38

First, a little background.

Currently namespaces and assemblies in our codebase (~60 assemblies, thousands of classes) looks like

WidgetCompany.Department.Something

We have now been spun off such that we are selling the software that drives a WidgetCompany, so we 'd like to rename the namespaces & assemblies

NewCompany.Something

Under normal circumstances I'd probably just stick with the old namespace, but the problem is our customers don't want to see the name of one of their competitors anywhere in the application. In the off chance that they see a stack trace, assembly properties etc, it shouldn't show up. It's not meant to hide our associates or do anything sinister, we just need to make sure that people know we are a separate entity, separate management, and they don't need to worry about data being shared etc.

Now the question. What is the best way to perform this type of all encompassing rename? The following would need to change:

  • Namespace for (almost) every class in the application
  • Every using statement in the application which references the old names
  • Folder structure for each project
  • References between projects which rely on changed folder structure
  • .Sln files which reference the changed folder structure
  • Any references to those classes which are fully qualified (should be few and far between)
  • Any references to those classes in xml config files (config sections etc)
  • AssemblyInfo.cs files for every assembly
  • AssemblyName in every .csproj file

Am I stuck with the find-replace-pray strategy or is there something better?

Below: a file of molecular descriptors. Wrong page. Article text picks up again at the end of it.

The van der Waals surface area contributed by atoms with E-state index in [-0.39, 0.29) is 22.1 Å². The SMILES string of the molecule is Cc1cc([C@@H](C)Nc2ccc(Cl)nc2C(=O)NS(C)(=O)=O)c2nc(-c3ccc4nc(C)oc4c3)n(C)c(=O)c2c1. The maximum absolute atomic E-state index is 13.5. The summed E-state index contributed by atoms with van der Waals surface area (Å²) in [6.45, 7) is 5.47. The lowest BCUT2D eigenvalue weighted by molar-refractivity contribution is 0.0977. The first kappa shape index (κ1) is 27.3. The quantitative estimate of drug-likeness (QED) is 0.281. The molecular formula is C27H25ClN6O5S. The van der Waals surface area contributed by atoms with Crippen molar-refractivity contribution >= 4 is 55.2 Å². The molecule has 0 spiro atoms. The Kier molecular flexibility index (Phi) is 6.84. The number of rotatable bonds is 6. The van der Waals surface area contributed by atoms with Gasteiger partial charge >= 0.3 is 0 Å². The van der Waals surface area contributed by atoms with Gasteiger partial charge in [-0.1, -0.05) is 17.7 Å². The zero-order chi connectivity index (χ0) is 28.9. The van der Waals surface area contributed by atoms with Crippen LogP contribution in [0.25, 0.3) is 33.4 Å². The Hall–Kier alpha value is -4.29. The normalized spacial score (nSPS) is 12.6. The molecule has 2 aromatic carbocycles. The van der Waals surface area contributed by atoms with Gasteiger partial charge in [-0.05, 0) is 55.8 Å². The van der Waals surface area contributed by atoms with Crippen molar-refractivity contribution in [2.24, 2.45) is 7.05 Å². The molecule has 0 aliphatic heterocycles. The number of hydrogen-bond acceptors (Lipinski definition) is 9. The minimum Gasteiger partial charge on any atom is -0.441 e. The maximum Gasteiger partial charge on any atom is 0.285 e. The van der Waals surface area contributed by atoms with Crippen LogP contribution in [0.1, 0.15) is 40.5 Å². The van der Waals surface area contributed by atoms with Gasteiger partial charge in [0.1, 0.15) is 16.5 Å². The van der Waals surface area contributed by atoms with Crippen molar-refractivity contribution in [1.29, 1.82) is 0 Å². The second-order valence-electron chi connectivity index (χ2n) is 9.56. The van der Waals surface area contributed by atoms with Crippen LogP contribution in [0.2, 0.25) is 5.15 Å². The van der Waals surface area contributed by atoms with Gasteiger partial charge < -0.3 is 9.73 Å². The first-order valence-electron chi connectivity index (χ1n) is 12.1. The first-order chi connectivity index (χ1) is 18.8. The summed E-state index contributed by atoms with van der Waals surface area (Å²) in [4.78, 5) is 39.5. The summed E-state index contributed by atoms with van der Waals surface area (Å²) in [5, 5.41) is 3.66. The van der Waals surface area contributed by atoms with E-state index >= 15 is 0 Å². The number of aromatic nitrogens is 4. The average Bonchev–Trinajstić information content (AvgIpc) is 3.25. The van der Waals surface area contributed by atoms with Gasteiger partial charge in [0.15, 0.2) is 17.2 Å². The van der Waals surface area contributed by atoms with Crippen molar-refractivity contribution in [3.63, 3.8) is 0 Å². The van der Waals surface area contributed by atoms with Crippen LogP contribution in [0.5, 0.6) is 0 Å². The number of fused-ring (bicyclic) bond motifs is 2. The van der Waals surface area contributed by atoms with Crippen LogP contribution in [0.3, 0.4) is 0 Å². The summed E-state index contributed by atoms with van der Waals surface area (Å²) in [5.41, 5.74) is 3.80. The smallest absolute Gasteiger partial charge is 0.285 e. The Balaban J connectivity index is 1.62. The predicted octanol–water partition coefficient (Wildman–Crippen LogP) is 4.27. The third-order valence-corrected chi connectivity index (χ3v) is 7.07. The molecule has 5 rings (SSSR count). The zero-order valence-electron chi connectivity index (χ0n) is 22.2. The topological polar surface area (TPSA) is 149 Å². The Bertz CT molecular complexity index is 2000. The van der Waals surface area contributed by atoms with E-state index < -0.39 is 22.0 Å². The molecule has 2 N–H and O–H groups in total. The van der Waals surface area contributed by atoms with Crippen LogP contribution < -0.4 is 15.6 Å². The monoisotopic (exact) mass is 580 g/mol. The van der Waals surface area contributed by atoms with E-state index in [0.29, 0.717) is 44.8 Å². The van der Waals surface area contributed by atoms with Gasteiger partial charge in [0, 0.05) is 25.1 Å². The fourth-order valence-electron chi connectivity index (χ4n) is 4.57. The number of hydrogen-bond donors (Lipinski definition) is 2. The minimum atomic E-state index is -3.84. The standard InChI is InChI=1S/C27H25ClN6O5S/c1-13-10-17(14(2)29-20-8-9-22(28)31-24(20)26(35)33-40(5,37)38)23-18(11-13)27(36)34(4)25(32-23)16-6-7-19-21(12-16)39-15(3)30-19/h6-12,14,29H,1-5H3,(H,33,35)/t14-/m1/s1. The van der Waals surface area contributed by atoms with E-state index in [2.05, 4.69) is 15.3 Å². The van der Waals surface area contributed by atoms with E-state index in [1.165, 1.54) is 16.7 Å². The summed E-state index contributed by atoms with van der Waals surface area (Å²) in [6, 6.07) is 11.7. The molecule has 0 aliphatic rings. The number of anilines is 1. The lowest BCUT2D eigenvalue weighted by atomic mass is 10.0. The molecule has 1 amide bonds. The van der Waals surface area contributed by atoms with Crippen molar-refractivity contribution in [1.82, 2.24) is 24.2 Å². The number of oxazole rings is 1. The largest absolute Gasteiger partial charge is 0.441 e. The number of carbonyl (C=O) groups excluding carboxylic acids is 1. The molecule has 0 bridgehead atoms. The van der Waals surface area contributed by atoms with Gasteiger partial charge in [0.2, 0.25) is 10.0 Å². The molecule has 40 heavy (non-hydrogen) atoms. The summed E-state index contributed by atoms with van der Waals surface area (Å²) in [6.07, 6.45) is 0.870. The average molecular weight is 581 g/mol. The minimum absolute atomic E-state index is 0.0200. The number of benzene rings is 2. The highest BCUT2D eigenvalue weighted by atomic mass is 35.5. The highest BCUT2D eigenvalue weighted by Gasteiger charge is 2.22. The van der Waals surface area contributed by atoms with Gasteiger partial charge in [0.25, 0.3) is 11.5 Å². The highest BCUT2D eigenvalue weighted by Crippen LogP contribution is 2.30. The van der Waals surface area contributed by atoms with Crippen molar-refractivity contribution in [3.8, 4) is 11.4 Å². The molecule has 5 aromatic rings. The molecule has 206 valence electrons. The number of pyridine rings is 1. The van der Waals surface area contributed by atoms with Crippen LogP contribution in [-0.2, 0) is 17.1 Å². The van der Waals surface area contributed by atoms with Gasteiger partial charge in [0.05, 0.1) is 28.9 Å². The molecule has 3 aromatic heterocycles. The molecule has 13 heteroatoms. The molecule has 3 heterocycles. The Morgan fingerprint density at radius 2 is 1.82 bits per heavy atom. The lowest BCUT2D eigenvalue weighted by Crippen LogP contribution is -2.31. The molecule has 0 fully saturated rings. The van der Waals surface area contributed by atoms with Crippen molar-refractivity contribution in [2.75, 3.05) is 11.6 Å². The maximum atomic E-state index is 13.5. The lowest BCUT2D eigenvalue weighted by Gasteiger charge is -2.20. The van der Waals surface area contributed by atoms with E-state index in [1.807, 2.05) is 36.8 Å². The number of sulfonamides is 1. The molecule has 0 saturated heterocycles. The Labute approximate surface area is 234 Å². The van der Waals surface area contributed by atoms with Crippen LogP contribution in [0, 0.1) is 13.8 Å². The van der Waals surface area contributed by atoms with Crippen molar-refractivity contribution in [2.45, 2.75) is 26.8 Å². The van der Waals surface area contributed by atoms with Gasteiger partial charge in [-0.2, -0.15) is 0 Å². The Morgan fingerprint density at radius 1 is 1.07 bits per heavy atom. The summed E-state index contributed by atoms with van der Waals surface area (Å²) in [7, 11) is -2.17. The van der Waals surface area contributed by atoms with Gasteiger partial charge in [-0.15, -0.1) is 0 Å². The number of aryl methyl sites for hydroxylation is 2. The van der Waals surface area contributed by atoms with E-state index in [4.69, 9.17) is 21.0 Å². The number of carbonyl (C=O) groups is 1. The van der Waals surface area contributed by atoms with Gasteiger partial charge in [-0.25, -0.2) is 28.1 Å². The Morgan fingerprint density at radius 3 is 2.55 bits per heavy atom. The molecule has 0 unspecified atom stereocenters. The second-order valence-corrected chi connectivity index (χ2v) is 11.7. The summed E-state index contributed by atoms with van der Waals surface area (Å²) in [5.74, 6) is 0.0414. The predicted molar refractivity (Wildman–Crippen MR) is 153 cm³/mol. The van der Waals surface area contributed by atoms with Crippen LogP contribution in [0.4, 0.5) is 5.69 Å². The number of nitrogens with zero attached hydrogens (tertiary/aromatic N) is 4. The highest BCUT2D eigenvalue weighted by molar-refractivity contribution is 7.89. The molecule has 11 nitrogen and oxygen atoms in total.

• Check in, find-replace, build. Or ReSharper, probably. – user1228 Jan 26 '11 at 19:46
  • Is the new NameSpace in a new .dll or same dll with namespace changed and recompiled – Shekhar_Pro Jan 26 '11 at 19:48
  • Does resharper have a refactor=>change namespace? It's been a while since I've used it, but I didn't think it did. – Brook Jan 26 '11 at 19:48
  • @Shekhar_Pro: I guess that defines how you define a new dll. It will be a differently named dll containing differently namespaced classes, but I was thinking I'd leave the .csproj files in place and just rename things. I'm open to creating new projects if there's an easy way. – Brook Jan 26 '11 at 19:50
  • Resharper's refactor does include a namespace rename option. jetbrains.com/resharper/documentation/help20/Refactoring/… – Bob G Jan 26 '11 at 19:54
47

Right click on your current namespace and select Refactor -> Rename and change the name in the pop up that comes up after a while. Enter your new name and click ok.

If you have multiple depths to your namespace, then Visual Studio won't let you type a dot. However, if you copy and paste a dot, despite a warning, it will do the business.

  • 7
    Last time I checked that doesn't work for multiple levels of a namespace such as level1.level2.level3. If the namespace is a single level, without a dot, then it works fine. This was VS 2008 SP1. – SRM Jan 26 '11 at 19:55
  • 2